7. danceronice

    danceronice Well-Known Member

    Spacers. And if you're a pointy-shoe fashionista off the floor, quit. I ended up with bunions before I started dancing from wearing narrower shoes than I needed. Made fitting skates and Latin sandals both less pleasant than necessary.
  8. j_alexandra

    j_alexandra Well-Known Member

    <start brokenrecord> Rolfing. <end brokenrecord>My bunion has changed radically since I began with Rolf.

    Gonna try the spacers, though, and get more conscientious about the yoga toes I have but forget to use...

    note to self: do I have to explain to People Under a Certain Age what a broken record is?
  9. fascination

    fascination Site Moderator Staff Member

    thanks guys...have started taping the toe..does help...and no, not fashionista shoes here...almost never...just living in my dance shoes I'm afraid
  10. jerseydancer

    jerseydancer Active Member

    i would be careful with ice around bunions, if arthritis developed in that area, ice will hurt like hell
  11. jerseydancer

    jerseydancer Active Member

    spacers, heat, warm bath with yoga-toes on is the best, and consider checking with foot specialist if you need arch support, i have mine custom made for dancing hoes
  12. jerseydancer

    jerseydancer Active Member

    i love the regulators, just cannot sleep with them, i wear them when watching TV or working (working from home office is very helpful in this situation)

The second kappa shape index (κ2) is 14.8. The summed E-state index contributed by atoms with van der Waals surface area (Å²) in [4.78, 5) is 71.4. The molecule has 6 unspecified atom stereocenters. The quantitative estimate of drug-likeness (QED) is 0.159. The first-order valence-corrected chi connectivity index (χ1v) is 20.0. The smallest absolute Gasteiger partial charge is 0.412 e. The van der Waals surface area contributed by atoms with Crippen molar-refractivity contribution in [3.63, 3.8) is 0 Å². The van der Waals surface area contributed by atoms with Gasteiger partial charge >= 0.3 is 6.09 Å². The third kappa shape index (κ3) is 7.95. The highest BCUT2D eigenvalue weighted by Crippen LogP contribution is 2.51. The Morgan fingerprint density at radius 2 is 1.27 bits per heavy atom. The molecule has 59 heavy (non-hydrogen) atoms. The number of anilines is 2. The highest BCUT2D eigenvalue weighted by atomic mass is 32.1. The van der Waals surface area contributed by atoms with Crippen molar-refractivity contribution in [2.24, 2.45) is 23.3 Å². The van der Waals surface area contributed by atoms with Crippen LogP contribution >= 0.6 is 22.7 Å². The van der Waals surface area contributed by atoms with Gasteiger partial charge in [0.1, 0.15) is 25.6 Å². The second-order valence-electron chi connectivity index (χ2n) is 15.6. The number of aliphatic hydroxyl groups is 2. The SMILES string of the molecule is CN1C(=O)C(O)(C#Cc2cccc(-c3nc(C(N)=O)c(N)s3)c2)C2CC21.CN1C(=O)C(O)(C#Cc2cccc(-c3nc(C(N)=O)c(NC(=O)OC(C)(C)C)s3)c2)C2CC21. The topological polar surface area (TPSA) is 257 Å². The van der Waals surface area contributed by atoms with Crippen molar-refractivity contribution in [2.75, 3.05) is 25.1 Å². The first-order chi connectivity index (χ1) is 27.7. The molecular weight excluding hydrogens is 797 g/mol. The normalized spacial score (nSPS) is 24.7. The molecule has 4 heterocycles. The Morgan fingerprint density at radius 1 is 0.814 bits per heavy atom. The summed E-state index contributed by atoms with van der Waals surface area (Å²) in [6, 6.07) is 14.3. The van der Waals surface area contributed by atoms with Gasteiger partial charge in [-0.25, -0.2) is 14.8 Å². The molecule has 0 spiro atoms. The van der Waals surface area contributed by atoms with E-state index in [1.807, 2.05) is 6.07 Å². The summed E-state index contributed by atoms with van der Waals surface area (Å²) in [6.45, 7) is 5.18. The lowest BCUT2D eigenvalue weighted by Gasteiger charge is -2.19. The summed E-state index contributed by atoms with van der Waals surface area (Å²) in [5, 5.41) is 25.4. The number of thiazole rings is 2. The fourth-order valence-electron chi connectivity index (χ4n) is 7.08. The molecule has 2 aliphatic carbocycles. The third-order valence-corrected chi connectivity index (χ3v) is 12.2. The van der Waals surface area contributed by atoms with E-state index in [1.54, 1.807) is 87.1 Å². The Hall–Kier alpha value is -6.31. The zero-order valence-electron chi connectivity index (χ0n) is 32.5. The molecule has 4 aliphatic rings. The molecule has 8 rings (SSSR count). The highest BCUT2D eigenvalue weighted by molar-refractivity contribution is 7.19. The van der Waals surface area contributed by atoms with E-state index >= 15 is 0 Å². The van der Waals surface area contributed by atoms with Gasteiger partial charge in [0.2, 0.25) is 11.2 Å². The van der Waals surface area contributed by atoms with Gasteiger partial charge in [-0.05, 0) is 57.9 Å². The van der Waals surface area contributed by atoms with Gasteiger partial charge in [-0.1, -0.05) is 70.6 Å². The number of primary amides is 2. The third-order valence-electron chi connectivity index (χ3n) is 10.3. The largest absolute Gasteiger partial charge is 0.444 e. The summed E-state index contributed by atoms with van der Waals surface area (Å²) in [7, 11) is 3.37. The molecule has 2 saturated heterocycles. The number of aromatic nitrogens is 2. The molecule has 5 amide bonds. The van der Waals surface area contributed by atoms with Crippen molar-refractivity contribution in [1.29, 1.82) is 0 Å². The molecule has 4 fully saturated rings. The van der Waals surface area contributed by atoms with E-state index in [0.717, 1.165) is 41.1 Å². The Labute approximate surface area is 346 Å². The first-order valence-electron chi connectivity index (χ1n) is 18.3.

13. wooh

    wooh Well-Known Member

    Good warning. I'll say if they're NEW bunions, which can still be fixed. New ones are inflammation, ice is great for inflammation. Once your body decides that you aren't fixing them though, that's when they get all solidified on you. Then I imagine ice would hurt!
  14. waltzgirl

    waltzgirl Active Member

    I was developing bunions when I first started dancing, but then I realized that the standard advice to wear dance shoes smaller than your street size is bunk. For me anyway, even the roundest toe dance shoe pushes my big toe over toward the other toes and that's a receipe for a bunion. Have had no problems since I went up a size in shoes so that my toes can lie straight in the shoe. I do wear shoes with an ankle strap to keep my foot from sliding forward.
  15. singndance

    singndance Well-Known Member

    Yes, I agree with a larger shoe size too. I had a bunion before I started to dance, and was fit with a very tight shoe at first, which made the bunion scream. Since going up a whole size, my toes have much more room and there is no pressure on the bunion. I wish I could wear the shoe a little tighter, because my heel moves around too much for my taste, but my toes and my bunion are much, much happier!
  16. fascination

    fascination Site Moderator Staff Member

    thanks all...can't do a larger shoe as I have a very narrow foot which slips out of the back of shoes already...but I have gotten relief from much of what has been offered herein
  17. j_alexandra

    j_alexandra Well-Known Member

    Gel heel cushions. Works like a charm. I have narrow heels, and the gel thingies are great. The ones that fit inside the top of heel counter of the shoe, not the ones you stand on.
  18. wooh

    wooh Well-Known Member

    I wish they worked for me. They just seem to push my whole foot forward. Maybe if I cut out the back of the cushion, so it's only "squeezing" on the sides would work? Might have to try that now that I think of it.